Moving into the next generation of automation

Raymond Cheung, Brian Hochberg
3/19/2021
Moving into the next generation of automation

A more advanced, strategic approach to automation could build up companies’ resilience.

First-generation automation – which entails automating very specific, defined, and often low-level tasks – has been used by businesses for several decades now. And this type of automation remains essential for operational efficiency in most organizations. 

However, a next generation of automation has emerged in the past decade. Gartner dubbed it “hyperautomation” back in 2019,1 and others have referred to it as “digital transformation” or “layered automation.” Names aside, it’s much more sophisticated than first-generation automation – and, consequently, able to go well beyond simple tasks.

Accelerate your company’s digital transformation.

Businesses might be able to benefit from this next generation of automation right now, especially given today’s tighter operating environment. Some of the high-level enhancements that organizations have achieved through this approach include:

  • More efficient and streamlined processes
  • More robust data analysis to drive strategy
  • Improved customer experience and responsiveness
  • Improved quality and speed in reporting
  • Expansion or addition of lines of business
  • Better, faster compliance and controls

Here are three important things to know in order to get a better sense of how this next generation of automation can strengthen businesses.

  1. It’s powered by advanced technology.
    First-generation automation was (and still is) fueled by technology that was designed to perform relatively straightforward, highly repeatable tasks, such as simple data transfers, input-output jobs, and on-off functions. Next-generation automation is augmented by technologies such as artificial intelligence and machine learning. These advanced technologies enable automation of more complex tasks such as analysis and anomaly detection, and they even provide predictive capabilities.

  2. It can manage multiple related tasks.
    Because of the enhancements provided by advanced technology, this next generation of automation doesn’t simply perform single tasks better and faster. It also can move through several connected tasks and identify hard-to-spot problems it encounters, thanks to its analytic and decision-making capacities. In some cases, it might even be able to manage entire processes from end to end with little to no human intervention. Or it could help people run their part of the process much faster and more accurately.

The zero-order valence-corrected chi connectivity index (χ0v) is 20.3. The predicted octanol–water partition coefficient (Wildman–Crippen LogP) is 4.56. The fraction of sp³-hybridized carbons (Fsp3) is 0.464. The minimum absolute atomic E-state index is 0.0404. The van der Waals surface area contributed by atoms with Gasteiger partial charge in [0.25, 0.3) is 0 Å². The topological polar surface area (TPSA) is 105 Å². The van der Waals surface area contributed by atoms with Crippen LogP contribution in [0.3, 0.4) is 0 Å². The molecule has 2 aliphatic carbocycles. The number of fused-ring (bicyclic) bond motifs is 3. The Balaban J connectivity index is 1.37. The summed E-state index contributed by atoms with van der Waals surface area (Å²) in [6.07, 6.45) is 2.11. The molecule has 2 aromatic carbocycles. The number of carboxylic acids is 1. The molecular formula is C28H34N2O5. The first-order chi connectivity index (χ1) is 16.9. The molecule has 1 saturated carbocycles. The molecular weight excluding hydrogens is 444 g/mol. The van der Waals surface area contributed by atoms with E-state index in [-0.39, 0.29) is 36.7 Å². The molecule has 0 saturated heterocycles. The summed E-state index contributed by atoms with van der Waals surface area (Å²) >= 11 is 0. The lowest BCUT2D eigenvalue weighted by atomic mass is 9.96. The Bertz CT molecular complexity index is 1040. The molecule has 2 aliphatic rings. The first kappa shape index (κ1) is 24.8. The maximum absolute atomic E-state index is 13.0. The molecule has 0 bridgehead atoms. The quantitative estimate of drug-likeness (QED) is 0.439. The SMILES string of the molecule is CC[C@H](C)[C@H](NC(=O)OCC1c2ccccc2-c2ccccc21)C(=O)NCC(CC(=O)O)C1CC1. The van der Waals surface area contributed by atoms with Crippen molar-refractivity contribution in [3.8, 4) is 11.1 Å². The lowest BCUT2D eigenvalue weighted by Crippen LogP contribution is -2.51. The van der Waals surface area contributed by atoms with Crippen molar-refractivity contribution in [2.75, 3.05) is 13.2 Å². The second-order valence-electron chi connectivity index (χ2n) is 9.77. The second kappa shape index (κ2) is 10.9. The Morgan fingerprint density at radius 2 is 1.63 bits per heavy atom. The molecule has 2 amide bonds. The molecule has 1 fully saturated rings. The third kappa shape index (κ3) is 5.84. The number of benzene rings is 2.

3. It’s strategic in nature.
    With first-generation automation, the tendency was to start with tasks that were most obviously and easily automatable. However, that’s not how it works with hyperautomation/digital transformation. Multiple strategic drivers for automation decisions exist in this case, and they can vary by industry. For instance, private equity firms could use automation to help accelerate value of acquired businesses by integrating, optimizing, and standardizing processes. Technology companies, on the other hand, could use it to comply with reporting requirements in areas such as supply chain and data privacy. 

This next generation of automation can be used strategically across key business processes to perform critical functions for all types of organizations. At a time when companies need to be efficient and cost-effective, automation will enable them to focus employee time on mission-critical areas. And it doesn’t have to be intimidating: It involves proven and user-friendly technologies and techniques – and getting started might be easier than expected.



1 "Gartner Top 10 Strategic Technology Trends for 2020," Gartner, Oct. 21, 2019, https://www.gartner.com/smarterwithgartner/gartner-top-10-strategic-technology-trends-for-2020

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Ray-Cheung-225
Raymond Cheung
Partner
Brian Hochberg
Brian Hochberg